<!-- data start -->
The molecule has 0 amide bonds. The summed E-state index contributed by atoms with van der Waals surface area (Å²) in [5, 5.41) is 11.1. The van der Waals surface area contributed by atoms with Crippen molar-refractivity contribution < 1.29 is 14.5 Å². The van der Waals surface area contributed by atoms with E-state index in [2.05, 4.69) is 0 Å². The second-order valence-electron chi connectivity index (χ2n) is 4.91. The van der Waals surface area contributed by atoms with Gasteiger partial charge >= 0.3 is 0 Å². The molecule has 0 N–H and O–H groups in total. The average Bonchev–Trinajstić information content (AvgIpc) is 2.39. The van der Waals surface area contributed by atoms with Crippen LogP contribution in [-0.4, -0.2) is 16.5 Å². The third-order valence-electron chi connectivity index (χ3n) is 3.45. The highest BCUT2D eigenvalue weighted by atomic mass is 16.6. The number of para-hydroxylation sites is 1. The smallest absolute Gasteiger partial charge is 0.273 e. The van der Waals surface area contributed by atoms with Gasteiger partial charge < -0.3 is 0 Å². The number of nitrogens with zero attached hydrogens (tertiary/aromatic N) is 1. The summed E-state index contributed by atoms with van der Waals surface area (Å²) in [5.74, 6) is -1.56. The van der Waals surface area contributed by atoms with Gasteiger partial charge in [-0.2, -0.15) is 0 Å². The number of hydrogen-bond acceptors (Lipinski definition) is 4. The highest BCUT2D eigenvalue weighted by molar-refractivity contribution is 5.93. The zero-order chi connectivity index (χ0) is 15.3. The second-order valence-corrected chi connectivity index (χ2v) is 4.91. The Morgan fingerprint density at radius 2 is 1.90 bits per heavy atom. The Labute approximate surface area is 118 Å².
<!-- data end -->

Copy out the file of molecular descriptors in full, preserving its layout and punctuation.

The molecule has 0 amide bonds. The summed E-state index contributed by atoms with van der Waals surface area (Å²) in [5, 5.41) is 11.1. The van der Waals surface area contributed by atoms with Crippen molar-refractivity contribution < 1.29 is 14.5 Å². The van der Waals surface area contributed by atoms with E-state index in [2.05, 4.69) is 0 Å². The second-order valence-electron chi connectivity index (χ2n) is 4.91. The van der Waals surface area contributed by atoms with Gasteiger partial charge >= 0.3 is 0 Å². The molecule has 0 N–H and O–H groups in total. The average Bonchev–Trinajstić information content (AvgIpc) is 2.39. The van der Waals surface area contributed by atoms with Crippen LogP contribution in [-0.4, -0.2) is 16.5 Å². The third-order valence-electron chi connectivity index (χ3n) is 3.45. The highest BCUT2D eigenvalue weighted by atomic mass is 16.6. The number of para-hydroxylation sites is 1. The smallest absolute Gasteiger partial charge is 0.273 e. The van der Waals surface area contributed by atoms with Gasteiger partial charge < -0.3 is 0 Å². The number of nitrogens with zero attached hydrogens (tertiary/aromatic N) is 1. The summed E-state index contributed by atoms with van der Waals surface area (Å²) in [5.74, 6) is -1.56. The van der Waals surface area contributed by atoms with Gasteiger partial charge in [-0.2, -0.15) is 0 Å². The number of hydrogen-bond acceptors (Lipinski definition) is 4. The highest BCUT2D eigenvalue weighted by molar-refractivity contribution is 5.93. The zero-order chi connectivity index (χ0) is 15.3. The second-order valence-corrected chi connectivity index (χ2v) is 4.91. The Morgan fingerprint density at radius 2 is 1.90 bits per heavy atom. The Labute approximate surface area is 118 Å².